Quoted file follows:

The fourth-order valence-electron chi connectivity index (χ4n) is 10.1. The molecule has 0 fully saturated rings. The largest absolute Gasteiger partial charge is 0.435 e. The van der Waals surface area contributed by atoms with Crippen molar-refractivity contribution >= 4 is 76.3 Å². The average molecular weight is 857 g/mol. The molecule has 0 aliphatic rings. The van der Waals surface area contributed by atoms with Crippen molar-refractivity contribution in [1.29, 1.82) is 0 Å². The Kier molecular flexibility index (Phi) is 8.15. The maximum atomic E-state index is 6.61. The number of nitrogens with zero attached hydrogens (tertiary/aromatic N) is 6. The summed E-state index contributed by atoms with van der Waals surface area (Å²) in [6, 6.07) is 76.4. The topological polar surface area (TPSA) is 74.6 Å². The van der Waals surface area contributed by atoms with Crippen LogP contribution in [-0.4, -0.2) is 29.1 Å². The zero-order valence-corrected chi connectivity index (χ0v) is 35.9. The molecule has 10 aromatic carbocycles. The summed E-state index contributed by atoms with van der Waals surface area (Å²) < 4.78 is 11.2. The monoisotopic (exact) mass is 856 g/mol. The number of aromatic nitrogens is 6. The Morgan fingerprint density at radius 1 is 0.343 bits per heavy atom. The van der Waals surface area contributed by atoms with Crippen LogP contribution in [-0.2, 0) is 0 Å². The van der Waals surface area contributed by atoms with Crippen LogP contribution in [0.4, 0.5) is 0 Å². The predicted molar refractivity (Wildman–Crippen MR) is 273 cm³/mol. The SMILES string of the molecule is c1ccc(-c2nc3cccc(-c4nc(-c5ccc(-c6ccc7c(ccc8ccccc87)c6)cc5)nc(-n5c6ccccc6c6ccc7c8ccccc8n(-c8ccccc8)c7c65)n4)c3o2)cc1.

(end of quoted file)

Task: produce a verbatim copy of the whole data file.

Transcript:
The fourth-order valence-electron chi connectivity index (χ4n) is 10.1. The molecule has 0 fully saturated rings. The largest absolute Gasteiger partial charge is 0.435 e. The van der Waals surface area contributed by atoms with Crippen molar-refractivity contribution >= 4 is 76.3 Å². The average molecular weight is 857 g/mol. The molecule has 0 aliphatic rings. The van der Waals surface area contributed by atoms with Crippen molar-refractivity contribution in [1.29, 1.82) is 0 Å². The Kier molecular flexibility index (Phi) is 8.15. The maximum atomic E-state index is 6.61. The number of nitrogens with zero attached hydrogens (tertiary/aromatic N) is 6. The summed E-state index contributed by atoms with van der Waals surface area (Å²) in [6, 6.07) is 76.4. The topological polar surface area (TPSA) is 74.6 Å². The van der Waals surface area contributed by atoms with Crippen LogP contribution in [-0.4, -0.2) is 29.1 Å². The zero-order valence-corrected chi connectivity index (χ0v) is 35.9. The molecule has 10 aromatic carbocycles. The summed E-state index contributed by atoms with van der Waals surface area (Å²) < 4.78 is 11.2. The monoisotopic (exact) mass is 856 g/mol. The number of aromatic nitrogens is 6. The Morgan fingerprint density at radius 1 is 0.343 bits per heavy atom. The van der Waals surface area contributed by atoms with Crippen LogP contribution in [-0.2, 0) is 0 Å². The van der Waals surface area contributed by atoms with Crippen LogP contribution in [0.4, 0.5) is 0 Å². The predicted molar refractivity (Wildman–Crippen MR) is 273 cm³/mol. The SMILES string of the molecule is c1ccc(-c2nc3cccc(-c4nc(-c5ccc(-c6ccc7c(ccc8ccccc87)c6)cc5)nc(-n5c6ccccc6c6ccc7c8ccccc8n(-c8ccccc8)c7c65)n4)c3o2)cc1.